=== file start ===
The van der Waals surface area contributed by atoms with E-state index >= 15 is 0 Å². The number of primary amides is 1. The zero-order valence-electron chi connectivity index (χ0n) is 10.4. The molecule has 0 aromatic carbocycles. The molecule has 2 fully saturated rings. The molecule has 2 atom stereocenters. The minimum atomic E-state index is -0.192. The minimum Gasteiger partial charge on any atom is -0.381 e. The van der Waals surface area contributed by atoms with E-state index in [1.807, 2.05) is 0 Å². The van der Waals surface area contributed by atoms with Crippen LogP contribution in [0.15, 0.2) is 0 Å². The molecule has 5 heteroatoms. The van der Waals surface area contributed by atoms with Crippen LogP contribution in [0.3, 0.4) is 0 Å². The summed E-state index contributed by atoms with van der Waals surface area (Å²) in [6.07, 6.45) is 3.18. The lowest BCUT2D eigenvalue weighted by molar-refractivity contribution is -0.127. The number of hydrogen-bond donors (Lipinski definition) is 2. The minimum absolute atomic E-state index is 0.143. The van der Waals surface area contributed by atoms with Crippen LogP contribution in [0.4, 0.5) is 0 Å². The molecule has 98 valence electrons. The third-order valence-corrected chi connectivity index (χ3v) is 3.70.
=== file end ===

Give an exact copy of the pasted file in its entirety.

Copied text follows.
The van der Waals surface area contributed by atoms with E-state index >= 15 is 0 Å². The number of primary amides is 1. The zero-order valence-electron chi connectivity index (χ0n) is 10.4. The molecule has 0 aromatic carbocycles. The molecule has 2 fully saturated rings. The molecule has 2 atom stereocenters. The minimum atomic E-state index is -0.192. The minimum Gasteiger partial charge on any atom is -0.381 e. The van der Waals surface area contributed by atoms with E-state index in [1.807, 2.05) is 0 Å². The van der Waals surface area contributed by atoms with Crippen LogP contribution in [0.15, 0.2) is 0 Å². The molecule has 5 heteroatoms. The van der Waals surface area contributed by atoms with Crippen LogP contribution in [0.3, 0.4) is 0 Å². The summed E-state index contributed by atoms with van der Waals surface area (Å²) in [6.07, 6.45) is 3.18. The lowest BCUT2D eigenvalue weighted by molar-refractivity contribution is -0.127. The number of hydrogen-bond donors (Lipinski definition) is 2. The minimum absolute atomic E-state index is 0.143. The van der Waals surface area contributed by atoms with Crippen LogP contribution in [0.4, 0.5) is 0 Å². The molecule has 98 valence electrons. The third-order valence-corrected chi connectivity index (χ3v) is 3.70.